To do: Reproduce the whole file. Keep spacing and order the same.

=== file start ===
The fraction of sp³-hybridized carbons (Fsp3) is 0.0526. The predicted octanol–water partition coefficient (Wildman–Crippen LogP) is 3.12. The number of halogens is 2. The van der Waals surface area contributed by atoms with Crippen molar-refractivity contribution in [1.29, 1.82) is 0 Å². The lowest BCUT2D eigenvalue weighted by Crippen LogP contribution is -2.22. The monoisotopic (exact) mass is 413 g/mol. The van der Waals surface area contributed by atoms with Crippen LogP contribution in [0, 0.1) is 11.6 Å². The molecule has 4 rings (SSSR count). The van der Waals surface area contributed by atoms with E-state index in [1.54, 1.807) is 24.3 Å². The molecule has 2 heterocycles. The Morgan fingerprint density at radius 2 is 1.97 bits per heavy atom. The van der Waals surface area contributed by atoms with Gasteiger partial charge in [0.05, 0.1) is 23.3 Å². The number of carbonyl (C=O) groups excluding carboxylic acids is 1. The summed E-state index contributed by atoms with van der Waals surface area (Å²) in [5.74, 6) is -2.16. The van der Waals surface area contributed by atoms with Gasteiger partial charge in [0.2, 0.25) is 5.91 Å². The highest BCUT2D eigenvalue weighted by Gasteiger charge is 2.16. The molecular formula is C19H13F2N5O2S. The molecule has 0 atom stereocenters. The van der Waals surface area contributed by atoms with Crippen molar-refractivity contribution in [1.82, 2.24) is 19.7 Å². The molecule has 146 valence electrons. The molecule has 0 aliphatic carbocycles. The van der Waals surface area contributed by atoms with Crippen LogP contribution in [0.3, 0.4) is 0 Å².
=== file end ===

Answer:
The fraction of sp³-hybridized carbons (Fsp3) is 0.0526. The predicted octanol–water partition coefficient (Wildman–Crippen LogP) is 3.12. The number of halogens is 2. The van der Waals surface area contributed by atoms with Crippen molar-refractivity contribution in [1.29, 1.82) is 0 Å². The lowest BCUT2D eigenvalue weighted by Crippen LogP contribution is -2.22. The monoisotopic (exact) mass is 413 g/mol. The van der Waals surface area contributed by atoms with Crippen LogP contribution in [0, 0.1) is 11.6 Å². The molecule has 4 rings (SSSR count). The van der Waals surface area contributed by atoms with E-state index in [1.54, 1.807) is 24.3 Å². The molecule has 2 heterocycles. The Morgan fingerprint density at radius 2 is 1.97 bits per heavy atom. The van der Waals surface area contributed by atoms with Gasteiger partial charge in [0.05, 0.1) is 23.3 Å². The number of carbonyl (C=O) groups excluding carboxylic acids is 1. The summed E-state index contributed by atoms with van der Waals surface area (Å²) in [5.74, 6) is -2.16. The van der Waals surface area contributed by atoms with Gasteiger partial charge in [0.2, 0.25) is 5.91 Å². The highest BCUT2D eigenvalue weighted by Gasteiger charge is 2.16. The molecular formula is C19H13F2N5O2S. The molecule has 0 atom stereocenters. The van der Waals surface area contributed by atoms with Crippen molar-refractivity contribution in [1.82, 2.24) is 19.7 Å². The molecule has 146 valence electrons. The molecule has 0 aliphatic carbocycles. The van der Waals surface area contributed by atoms with Crippen LogP contribution in [0.3, 0.4) is 0 Å².